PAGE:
In mathematical logic, a **formal calculation** is a calculation which is *systematic, but without a rigorous justification*. This means that we are manipulating the symbols in an expression using a generic substitution, without proving that the necessary conditions hold. Essentially, we are interested in the **form** of an expression, and not necessarily its underlying meaning. This reasoning can either serve as positive evidence that some statement is true, when it is difficult or unnecessary to provide a proof, or as an inspiration for the creation of new (completely rigorous) definitions.

However, this interpretation of the term formal is not universally accepted, and some consider it to mean quite the opposite: A completely rigorous argument, as in formal mathematical logic.

### Other articles related to "formal calculation":

**Formal Calculation**- Examples - Symbol Manipulation

... of both sides Now we take a simple antiderivative Because this is a

**formal calculation**, we can also allow ourselves to let and obtain another solution If we have ...

**Formal Calculation**- Chained Vs Non-chained Calculations

... Nonetheless, note that, when chain indices are in use, the numbers cannot be said to be "in period " prices. ...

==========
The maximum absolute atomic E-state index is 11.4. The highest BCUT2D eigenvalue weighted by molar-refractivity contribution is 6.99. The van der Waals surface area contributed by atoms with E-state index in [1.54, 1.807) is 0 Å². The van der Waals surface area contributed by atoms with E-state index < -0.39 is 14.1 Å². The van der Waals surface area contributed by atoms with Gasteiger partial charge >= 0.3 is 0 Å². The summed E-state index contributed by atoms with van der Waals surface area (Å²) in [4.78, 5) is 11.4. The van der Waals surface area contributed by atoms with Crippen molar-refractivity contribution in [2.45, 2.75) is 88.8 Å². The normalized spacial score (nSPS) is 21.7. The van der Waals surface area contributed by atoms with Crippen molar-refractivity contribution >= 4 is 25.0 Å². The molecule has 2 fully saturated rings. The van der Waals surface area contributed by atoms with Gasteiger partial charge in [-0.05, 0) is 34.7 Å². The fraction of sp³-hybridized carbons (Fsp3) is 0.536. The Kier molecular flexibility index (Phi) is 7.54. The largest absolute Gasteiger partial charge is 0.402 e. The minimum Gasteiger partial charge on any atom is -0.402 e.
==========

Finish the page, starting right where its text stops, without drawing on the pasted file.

### Famous quotes containing the words calculation and/or formal:

“Common sense is the measure of the possible; it is composed of experience and prevision; it is *calculation* appled to life.”

—Henri-Frédéric Amiel (1821–1881)

“This is no argument against teaching manners to the young. On the contrary, it is a fine old tradition that ought to be resurrected from its current mothballs and put to work...In fact, children are much more comfortable when they know the guide rules for handling the social amenities. It’s no more fun for a child to be introduced to a strange adult and have no idea what to say or do than it is for a grownup to go to a *formal* dinner and have no idea what fork to use.”

—Leontine Young (20th century)